The International English Language Testing System (IELTS®) is an examination designed to assess English language communication skills in non-native English speakers. Qualifying IELTS® exam scores are commonly required by universities, immigration bureaus and professional accreditation organizations as proof that an applicant meets minimum English language proficiency standards. There are four main types of questions on an IELTS® exam: listening questions, reading questions, writing questions and speaking questions.
There are two IELTS® testing modules from which a test-taker can choose. The first is designed specifically for people who are taking the IELTS® for academic or professional credentialing purposes, and the second is designed for migrants and those who wish to train below the degree level. Both modules contain all four types of IELTS® questions written in the standard format. The reading and writing IELTS® questions, however, are structured around content specific to a test-taker’s chosen module. The listening and speaking questions are the same for both modules.
Listening IELTS® questions are designed to evaluate a test-taker’s ability to understand spoken English in different social contexts. During this part of the IELTS® exam, four audio passages are played in the testing room. After each passage is played, the test-taker must answer several questions relating to the main ideas and factual content of the passage and to the opinions and attitudes of the speakers in the passage. Each audio passage is played only once.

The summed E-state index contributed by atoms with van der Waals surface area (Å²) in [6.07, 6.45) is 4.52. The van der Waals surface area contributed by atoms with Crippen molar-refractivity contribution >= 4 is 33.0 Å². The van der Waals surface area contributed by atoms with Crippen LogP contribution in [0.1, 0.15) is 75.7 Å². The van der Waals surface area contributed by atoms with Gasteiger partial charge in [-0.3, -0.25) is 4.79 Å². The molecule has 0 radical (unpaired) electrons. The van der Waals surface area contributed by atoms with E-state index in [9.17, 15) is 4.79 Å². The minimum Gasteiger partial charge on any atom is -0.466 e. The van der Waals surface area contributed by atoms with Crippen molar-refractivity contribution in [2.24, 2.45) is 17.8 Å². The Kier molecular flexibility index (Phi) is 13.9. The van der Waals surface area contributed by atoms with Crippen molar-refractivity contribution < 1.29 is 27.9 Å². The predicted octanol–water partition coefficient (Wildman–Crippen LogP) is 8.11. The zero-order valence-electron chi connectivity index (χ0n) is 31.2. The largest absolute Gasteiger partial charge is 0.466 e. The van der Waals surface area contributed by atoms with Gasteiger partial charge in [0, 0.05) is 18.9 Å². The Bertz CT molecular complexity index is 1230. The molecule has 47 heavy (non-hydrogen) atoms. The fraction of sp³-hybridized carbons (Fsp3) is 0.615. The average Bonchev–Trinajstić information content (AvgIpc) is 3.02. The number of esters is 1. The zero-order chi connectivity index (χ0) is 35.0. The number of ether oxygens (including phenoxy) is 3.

Reading IELTS® questions assess how well a test-taker comprehends the nuances of written English. This part of the IELTS® exam includes three reading passages, totaling 2,150-2,750 words. After a test-taker reads a given passage, he or she must answer questions relating to main ideas and circumstantial details of the passage and to the implied meanings, attitudes and purposes of the passage’s author. The content of the reading passages depends on the testing module chosen by the test-taker.
Writing IELTS® questions are essentially prompts or tasks presented for the purpose of initiating a written response from the test-taker. The written response is used to evaluate a test-taker’s ability to write a well-organized, grammatically accurate passage using a diverse English vocabulary. Test-takers are required to produce at least 400 written words in total. The types of writing prompts or tasks presented depend on the testing module chosen by the test-taker.
Speaking IELTS® questions are delivered to the test-taker during a three-part oral interview with an IELTS® examiner. This part of the exam is used to assess a range of English speaking skills, including pronunciation, fluency and grammatical range. During the interview, the test-taker must answer conversational questions, must speak on a random topic for one to two minutes without interruption and, finally, must participate in a two-way discussion on the same topic.